My mother is very by-the-book. For years my father called her “Moral Marian” because she wouldn’t cross the road without a walk signal even if there was no traffic in site. Well, the apple doesn’t fall far from the tree… Even though I’m constantly disappointed when Netflix and iTunes don’t have all the titles I want to watch, I never turn to torrent sites to access them illegally.
“A little-noticed portion of the proposed law, which CNET highlighted in an article, goes further than Protect IP and could require Internet providers to monitor customers’ traffic and block Web sites suspected of copyright infringement.”
Under SOPA, a site could literally be shut down after a single copyright claim without a trial.
This directly affects my industry: the web TV industry.
Since 2005 I have created and produced a number of web series that relied heavily on fair use. This exception to copyright allowed me and my partner Rudy Jahchan to create parodies on our sci-fi comedy show Galacticast and display comic artwork in our comic book review show A Comicbook Orange. Even though we were extremely careful to follow the guidelines of fair use law, we still lived in fear that a big studio would sue us for using their characters, music, images, or video footage. Thankfully this never happened, but if it had we did have the law on our side. If SOPA goes through, web videos that feature any sort of copyrighted material under fair use laws may not be so lucky.
Another very serious problem the web TV industry could face is copyright infringement claims from corporations. As a producer I have often licensed music, images and art directly from musicians, photographers and artists. In fact, the background for the A Comicbook Orange web site is made up of copyrighted illustrations that are used with permission from the artists directly, but (under SOPA) if a big company like Marvel or DC were to claim they infringe on their copyright our entire site could be shut down without our ability to protest and prove our innocence.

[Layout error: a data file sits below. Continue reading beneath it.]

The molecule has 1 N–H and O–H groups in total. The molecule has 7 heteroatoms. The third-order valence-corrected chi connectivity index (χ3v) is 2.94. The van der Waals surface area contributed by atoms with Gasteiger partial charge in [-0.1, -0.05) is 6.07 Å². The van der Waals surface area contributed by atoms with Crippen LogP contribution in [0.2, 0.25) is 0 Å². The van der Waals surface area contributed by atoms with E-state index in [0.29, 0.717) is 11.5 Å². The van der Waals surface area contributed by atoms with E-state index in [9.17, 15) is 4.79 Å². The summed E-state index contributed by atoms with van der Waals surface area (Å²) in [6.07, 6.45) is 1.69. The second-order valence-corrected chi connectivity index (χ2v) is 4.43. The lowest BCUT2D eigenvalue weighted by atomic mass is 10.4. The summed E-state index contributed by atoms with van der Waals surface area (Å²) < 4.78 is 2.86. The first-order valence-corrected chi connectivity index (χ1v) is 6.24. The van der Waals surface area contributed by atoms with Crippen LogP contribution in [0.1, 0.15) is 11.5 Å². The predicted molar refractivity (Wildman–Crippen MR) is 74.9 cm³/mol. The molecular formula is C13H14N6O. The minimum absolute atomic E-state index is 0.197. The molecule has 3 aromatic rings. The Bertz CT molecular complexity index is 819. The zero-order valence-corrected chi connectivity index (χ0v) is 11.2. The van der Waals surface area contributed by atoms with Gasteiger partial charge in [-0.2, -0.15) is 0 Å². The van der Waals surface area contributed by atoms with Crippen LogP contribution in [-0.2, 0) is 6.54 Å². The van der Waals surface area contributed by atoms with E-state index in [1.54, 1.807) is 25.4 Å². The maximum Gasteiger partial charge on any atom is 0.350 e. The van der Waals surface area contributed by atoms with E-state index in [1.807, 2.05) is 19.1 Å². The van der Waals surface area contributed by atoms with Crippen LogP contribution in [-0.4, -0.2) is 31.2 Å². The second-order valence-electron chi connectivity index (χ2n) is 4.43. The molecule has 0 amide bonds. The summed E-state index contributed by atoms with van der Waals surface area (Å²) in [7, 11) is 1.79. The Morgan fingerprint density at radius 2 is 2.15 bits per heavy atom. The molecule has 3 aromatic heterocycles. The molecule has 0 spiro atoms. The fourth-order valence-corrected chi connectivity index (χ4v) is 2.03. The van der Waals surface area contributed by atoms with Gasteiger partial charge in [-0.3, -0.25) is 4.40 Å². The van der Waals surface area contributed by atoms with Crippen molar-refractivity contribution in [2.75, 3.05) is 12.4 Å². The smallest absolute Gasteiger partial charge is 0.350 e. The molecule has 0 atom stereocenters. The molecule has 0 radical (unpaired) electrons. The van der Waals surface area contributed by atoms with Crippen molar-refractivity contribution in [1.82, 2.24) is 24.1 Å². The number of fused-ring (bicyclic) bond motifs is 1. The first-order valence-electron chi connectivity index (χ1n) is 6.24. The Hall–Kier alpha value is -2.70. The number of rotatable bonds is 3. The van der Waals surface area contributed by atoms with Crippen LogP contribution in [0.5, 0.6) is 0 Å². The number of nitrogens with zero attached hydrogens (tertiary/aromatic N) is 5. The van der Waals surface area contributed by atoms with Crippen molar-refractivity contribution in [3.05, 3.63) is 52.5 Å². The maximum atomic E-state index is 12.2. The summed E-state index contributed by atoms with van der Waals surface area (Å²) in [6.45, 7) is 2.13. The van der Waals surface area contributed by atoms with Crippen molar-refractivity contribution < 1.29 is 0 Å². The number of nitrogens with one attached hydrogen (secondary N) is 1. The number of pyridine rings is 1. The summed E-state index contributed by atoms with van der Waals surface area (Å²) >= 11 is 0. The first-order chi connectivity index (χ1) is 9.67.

Think this doesn’t sound possible? Read this article about how Universal Media Group removed an episode of TWiT show Tech News Today from YouTube for reporting on a recent Universal copyright controversy. Hell, UMG and other music and media companies have been removing and blocking videos from YouTube for YEARS… why would we give them the keys to do this throughout the entire internet?
We all need to take action.
Call your congressperson and let them know that you do not support this bill. Feel free to add that if they do, you will not support them in the next election. Go here to find your local representative.
In addition, let the corporations and organizations behind this bill know that you expect them to retract their support or you will publicly boycott their products and services. For your reference, here is a list of companies that have come out in support of SOPA. Personally, I’m disappointed in the Screen Actors Guild, especially since they should be representing the interests of the web TV community and if they have conflicting interests between the studios and independents, they should simply retract their support and stay neutral.
Be sure to give a pat on the back to all of those who have come out to oppose the bill. Aside from all the forward-thinking internet companies, I’m truly grateful to the Writers Guild of America, West for speaking out about its’ opposition.
And lastly, be sure to vote for representatives in the future who understand current technology because… it’s no longer OK to not know how the internet works.